Directors: Rob Epstein & Jeffery Friedman
Cast: James Franco, Aaron Tveit, Jon Hamm, David Strathairn, Mary Louise-Parker, Jeff Daniels, Bon Balaban, Jon Prescott, Alessandro Nivola & Treat Williams
By Ana Kinsella
“Sir, you can’t translate poetry into prose. That’s why it’s poetry.”
– Mark Schorer, University of California English professor on the stand at the obscenity trial of the City Lights publication of ‘Howl and Other Poems’ by Allen Ginsberg in 1957.
Howl is a movie about a poem, not a person. Allen Ginsberg’s first performance of ‘Howl’ in San Francisco in 1955 was a paradigm-shifting atom bomb of an event, changing the way ordinary people engage with poetry forever. Ginsberg’s poem told of a young displaced generation shaken by the effects of World War II and startled by the anxieties of the Cold War, turning to drugs and sex as means of expression and survival. Needless to say, a lot of people didn’t like it. The language was considered unnecessarily vulgar, the images deranged and obtuse, the form stolen from Ginsberg’s poetic precursor Walt Whitman, the characters unrealistic and not representative of any America the scholars knew of.
The Ivy-League educated poet was doing something which wasn’t art and wasn’t literature, and because of this it was so obscene that the answer was to ban it and to put the publisher, Lawrence Ferlinghetti, on trial for obscenity. Howl is the story of the poem and the subsequent trial. Stitching together reenactments of interview transcripts, court reports and a performance of the poem itself (all 112 lines of it), the film offers us an opportunity to imagine just how influential the poem’s publication was.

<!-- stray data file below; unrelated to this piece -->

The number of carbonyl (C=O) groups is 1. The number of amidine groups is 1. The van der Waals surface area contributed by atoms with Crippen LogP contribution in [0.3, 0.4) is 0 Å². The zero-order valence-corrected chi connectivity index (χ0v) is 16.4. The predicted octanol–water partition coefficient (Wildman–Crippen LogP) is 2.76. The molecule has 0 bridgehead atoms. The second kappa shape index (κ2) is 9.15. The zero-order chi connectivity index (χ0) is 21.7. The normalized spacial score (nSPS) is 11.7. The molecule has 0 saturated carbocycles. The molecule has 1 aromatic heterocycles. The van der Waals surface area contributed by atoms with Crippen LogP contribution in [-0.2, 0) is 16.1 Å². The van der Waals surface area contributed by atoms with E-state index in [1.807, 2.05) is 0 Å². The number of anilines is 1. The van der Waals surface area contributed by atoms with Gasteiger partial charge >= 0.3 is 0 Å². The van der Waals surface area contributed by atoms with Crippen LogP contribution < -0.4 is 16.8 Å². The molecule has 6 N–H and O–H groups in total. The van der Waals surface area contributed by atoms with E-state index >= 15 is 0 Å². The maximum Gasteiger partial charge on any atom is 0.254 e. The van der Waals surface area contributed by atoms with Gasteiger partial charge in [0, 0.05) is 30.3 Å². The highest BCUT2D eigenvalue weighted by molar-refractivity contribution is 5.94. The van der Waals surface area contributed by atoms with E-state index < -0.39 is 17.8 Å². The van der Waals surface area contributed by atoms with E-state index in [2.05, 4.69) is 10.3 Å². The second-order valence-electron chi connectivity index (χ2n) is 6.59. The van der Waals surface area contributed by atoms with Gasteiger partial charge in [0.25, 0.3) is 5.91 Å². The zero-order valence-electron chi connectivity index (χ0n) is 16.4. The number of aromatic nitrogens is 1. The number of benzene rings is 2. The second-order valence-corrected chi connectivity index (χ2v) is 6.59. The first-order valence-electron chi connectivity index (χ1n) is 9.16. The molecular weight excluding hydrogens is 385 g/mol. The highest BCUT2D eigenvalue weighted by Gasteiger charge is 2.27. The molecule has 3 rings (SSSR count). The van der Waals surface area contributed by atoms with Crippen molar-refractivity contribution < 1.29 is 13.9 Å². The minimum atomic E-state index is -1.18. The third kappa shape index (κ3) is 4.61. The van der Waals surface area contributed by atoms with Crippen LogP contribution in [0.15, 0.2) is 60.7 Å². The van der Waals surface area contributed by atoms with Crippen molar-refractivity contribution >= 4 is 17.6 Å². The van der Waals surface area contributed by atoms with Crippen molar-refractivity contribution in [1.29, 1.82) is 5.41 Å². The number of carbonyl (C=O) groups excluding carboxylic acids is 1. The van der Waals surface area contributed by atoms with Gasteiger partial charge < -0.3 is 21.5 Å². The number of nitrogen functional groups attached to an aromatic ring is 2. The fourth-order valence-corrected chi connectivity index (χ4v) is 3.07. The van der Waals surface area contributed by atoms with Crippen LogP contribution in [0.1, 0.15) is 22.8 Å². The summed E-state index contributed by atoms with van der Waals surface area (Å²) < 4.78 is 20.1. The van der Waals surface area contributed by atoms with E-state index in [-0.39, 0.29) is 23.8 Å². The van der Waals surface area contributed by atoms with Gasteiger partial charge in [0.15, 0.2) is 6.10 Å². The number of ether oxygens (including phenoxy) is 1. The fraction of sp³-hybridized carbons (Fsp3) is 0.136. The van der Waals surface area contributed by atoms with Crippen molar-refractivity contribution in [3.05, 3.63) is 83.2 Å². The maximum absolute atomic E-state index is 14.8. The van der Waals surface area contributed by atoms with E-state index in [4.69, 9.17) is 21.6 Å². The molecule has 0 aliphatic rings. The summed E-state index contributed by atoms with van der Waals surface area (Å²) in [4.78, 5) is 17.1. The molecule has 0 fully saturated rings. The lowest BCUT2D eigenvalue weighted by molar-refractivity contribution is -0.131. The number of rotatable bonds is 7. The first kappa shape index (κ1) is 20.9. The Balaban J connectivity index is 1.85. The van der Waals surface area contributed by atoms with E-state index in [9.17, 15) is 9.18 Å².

Franco makes an excellent, if far too handsome Allen, and throws himself into delivering an intense and engaging performance of the poem as well as an enigmatic personal history of the poet himself. The poem’s performance is illustrated with animations intending to depict the various segments of the poem, and the result is mixed. One of the literary experts called to the stand at the obscenity trial was Mark Schorer, who defended by the poem’s artistic merit by reminding the judge that “you can’t translate poetry into prose. That’s why it’s poetry.” And it’s arguable that you can’t turn a poem into an animation, either.
There are few examples of successful cinematic adaptions of modern poetry. Generally speaking, the two art forms don’t mix too well. Here, some passages work excellently in cartoon format, but others seem childish and a bit weird. And while Franco’s performance of the poem itself is lifts the film from would-be reconstructed documentary to cohesive and well-formed narrative, it would have been interesting to see more signs of the epoch which produced the revolutionary and startling poem. Dragging Jon Hamm in from his Mad Men filming hiatus to play a lawyer isn’t really enough.
Today the late Ginsberg is regarded as canonical as a poet and groundbreaking as a public cultural figure who embraced his homosexuality in a difficult age, but it’s easy to forget just how groundbreaking this would have been. Howl could do with taking some of the energy it spends on illustrating the poem and use it to give the audience a taste of the suffocating world of 1950s America instead. There’s still enough here to appeal to the person who’s not so keen on the poetry-side-of-things, but a knowledge of or interest in Ginsberg and the Beats might help.
The Trailer to Howl
Howl is showing at The Irish Film Institute from the 25th